A poem is an epiphany in words, a journal note in the soul’s high adventure, a gem cut brillante so all life’s glory gleams through. In days filled with lists, and jobs, and deadlines we forget we are part of something intriguing and mysterious. Epiphanies remind us.
Epiphanies occur when we are not really doing anything, or thinking anything in particular—moments when the mind is quiet, free of lists and jobs and deadlines, though those lists and jobs and deadlines remain. They come when we’re driving to pick up the children after school, when we’re hanging out the washing, or polishing the car. And they almost always come when we are in our own little bubble, though the world might be surging on around us. An epiphany always happens when we are alone, when our god has the chance to appear. An epiphany is a showing of the divine.
And when epiphanies come, they wrap themselves around us and we are opened to something we never knew before. When they go the mundane world closes over as if nothing every happened, as if we were not privy to the workings of the universe, as if we never witnessed the divine. But we never forget what happened, it is held in the cells of our memory and told around mahogany tables sipping wine in firelight, or twenty-first birthday parties to the rapture of streamers and whistles, or at christenings and naming ceremonies and wakes. Epiphanies gift us our own unique wisdom, wisdom we share with those we love.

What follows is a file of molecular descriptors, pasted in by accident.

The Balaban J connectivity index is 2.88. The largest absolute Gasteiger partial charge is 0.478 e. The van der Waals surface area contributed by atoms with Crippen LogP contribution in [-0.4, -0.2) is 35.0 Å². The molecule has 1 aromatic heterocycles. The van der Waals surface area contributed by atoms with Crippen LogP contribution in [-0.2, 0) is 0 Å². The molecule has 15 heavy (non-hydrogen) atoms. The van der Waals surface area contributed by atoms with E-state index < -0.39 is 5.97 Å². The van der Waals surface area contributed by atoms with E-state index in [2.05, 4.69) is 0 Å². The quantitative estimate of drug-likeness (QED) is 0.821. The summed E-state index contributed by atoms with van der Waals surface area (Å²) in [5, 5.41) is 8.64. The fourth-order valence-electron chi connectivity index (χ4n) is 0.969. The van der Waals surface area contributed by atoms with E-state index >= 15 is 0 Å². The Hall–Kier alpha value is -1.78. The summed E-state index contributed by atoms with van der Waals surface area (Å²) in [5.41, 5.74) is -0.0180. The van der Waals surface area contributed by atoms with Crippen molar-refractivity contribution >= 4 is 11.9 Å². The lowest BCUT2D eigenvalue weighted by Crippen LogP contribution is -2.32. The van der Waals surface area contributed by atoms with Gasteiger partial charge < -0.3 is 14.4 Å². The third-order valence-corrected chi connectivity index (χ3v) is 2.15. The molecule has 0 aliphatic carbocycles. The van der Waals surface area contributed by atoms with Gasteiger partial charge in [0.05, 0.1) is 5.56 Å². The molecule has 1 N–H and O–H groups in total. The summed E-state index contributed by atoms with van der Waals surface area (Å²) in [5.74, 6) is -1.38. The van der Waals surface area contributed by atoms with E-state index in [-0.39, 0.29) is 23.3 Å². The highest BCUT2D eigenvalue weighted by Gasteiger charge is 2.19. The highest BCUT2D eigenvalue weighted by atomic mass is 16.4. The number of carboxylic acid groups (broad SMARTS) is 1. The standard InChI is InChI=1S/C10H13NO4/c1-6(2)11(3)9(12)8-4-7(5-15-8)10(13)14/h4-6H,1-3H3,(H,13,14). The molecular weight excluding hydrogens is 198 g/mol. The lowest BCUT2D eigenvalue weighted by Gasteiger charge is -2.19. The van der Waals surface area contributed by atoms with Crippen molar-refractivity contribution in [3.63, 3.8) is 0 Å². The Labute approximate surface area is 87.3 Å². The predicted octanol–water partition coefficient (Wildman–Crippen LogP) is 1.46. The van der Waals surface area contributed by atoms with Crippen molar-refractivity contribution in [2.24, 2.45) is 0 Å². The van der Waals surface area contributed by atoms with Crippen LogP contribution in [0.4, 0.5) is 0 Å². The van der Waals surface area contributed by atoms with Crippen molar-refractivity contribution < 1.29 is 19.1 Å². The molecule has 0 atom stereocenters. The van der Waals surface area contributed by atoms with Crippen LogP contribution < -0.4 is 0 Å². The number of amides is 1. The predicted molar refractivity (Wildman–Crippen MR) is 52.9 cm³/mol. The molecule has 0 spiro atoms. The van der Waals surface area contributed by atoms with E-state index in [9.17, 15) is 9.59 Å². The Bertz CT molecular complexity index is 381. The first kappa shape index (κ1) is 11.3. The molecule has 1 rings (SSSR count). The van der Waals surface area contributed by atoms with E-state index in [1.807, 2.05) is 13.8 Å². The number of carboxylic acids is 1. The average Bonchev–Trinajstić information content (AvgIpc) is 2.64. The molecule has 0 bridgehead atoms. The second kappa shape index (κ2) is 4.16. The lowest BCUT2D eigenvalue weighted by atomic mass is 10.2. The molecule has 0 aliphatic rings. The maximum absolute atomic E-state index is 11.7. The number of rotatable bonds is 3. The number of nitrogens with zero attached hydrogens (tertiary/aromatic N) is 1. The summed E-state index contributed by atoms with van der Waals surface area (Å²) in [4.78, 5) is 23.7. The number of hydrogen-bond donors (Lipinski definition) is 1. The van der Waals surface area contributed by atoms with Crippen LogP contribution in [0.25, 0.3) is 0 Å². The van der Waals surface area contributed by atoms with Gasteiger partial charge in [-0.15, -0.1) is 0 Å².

I must admit that since I’ve been hanging around poets I’ve discovered they have more epiphanies than most, and when a poet has an epiphany very soon after they have to stop everything and write a poem. As one who is merely witness to such creative events, it seems to me the epiphany has lodged within them like a grain of sand and irritates until it is pearlescent with image and must out.
One such epiphany occurred to Australian Love Poet, Gregory Day when he went to a wedding in a town on the coast of southern Victoria. Perhaps it was the weather, or the love between the bride and groom, or the love the poet had for the betrothed that parted the veil for Gregory that day. Whatever it was, he stood, just for a moment, in the fullness of life, death and everything and on the way to the reception Gregory’s pearl was ready. He had to stop the car by the edge of that great road, with the wet mountain rock on one side and the great blue ocean on the other and write that poem before going to the celebration where he read it. The poem,
‘Epithalamion’ (a lyric or ode in honour of a bride and bridegroom) now appears within the pages of Australian Love Poems 2013, edited by Mark Tredinnick.